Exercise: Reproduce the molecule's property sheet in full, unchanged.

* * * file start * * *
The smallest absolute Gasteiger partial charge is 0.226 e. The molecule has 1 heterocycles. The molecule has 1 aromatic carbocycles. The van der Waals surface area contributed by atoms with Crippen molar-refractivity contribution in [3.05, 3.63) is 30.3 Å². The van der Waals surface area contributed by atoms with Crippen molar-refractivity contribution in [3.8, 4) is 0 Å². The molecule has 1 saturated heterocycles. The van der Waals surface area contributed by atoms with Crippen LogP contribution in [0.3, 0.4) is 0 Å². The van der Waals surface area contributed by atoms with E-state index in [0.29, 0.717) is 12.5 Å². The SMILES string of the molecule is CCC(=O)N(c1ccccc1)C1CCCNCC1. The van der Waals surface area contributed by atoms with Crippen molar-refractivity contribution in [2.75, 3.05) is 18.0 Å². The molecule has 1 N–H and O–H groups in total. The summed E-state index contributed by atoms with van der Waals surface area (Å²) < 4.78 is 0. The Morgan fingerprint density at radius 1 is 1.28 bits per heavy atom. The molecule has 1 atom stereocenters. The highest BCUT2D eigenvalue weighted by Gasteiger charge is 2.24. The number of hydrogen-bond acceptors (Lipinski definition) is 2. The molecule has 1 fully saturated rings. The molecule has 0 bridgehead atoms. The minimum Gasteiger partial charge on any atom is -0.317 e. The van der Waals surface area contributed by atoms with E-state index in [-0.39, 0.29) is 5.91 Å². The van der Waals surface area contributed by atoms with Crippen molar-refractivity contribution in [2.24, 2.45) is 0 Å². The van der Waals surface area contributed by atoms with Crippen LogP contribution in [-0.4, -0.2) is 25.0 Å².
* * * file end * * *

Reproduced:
The smallest absolute Gasteiger partial charge is 0.226 e. The molecule has 1 heterocycles. The molecule has 1 aromatic carbocycles. The van der Waals surface area contributed by atoms with Crippen molar-refractivity contribution in [3.05, 3.63) is 30.3 Å². The van der Waals surface area contributed by atoms with Crippen molar-refractivity contribution in [3.8, 4) is 0 Å². The molecule has 1 saturated heterocycles. The van der Waals surface area contributed by atoms with Crippen LogP contribution in [0.3, 0.4) is 0 Å². The van der Waals surface area contributed by atoms with E-state index in [0.29, 0.717) is 12.5 Å². The SMILES string of the molecule is CCC(=O)N(c1ccccc1)C1CCCNCC1. The van der Waals surface area contributed by atoms with Crippen molar-refractivity contribution in [2.75, 3.05) is 18.0 Å². The molecule has 1 N–H and O–H groups in total. The summed E-state index contributed by atoms with van der Waals surface area (Å²) < 4.78 is 0. The Morgan fingerprint density at radius 1 is 1.28 bits per heavy atom. The molecule has 1 atom stereocenters. The highest BCUT2D eigenvalue weighted by Gasteiger charge is 2.24. The number of hydrogen-bond acceptors (Lipinski definition) is 2. The molecule has 1 fully saturated rings. The molecule has 0 bridgehead atoms. The minimum Gasteiger partial charge on any atom is -0.317 e. The van der Waals surface area contributed by atoms with E-state index in [-0.39, 0.29) is 5.91 Å². The van der Waals surface area contributed by atoms with Crippen molar-refractivity contribution in [2.24, 2.45) is 0 Å². The van der Waals surface area contributed by atoms with Crippen LogP contribution in [-0.4, -0.2) is 25.0 Å².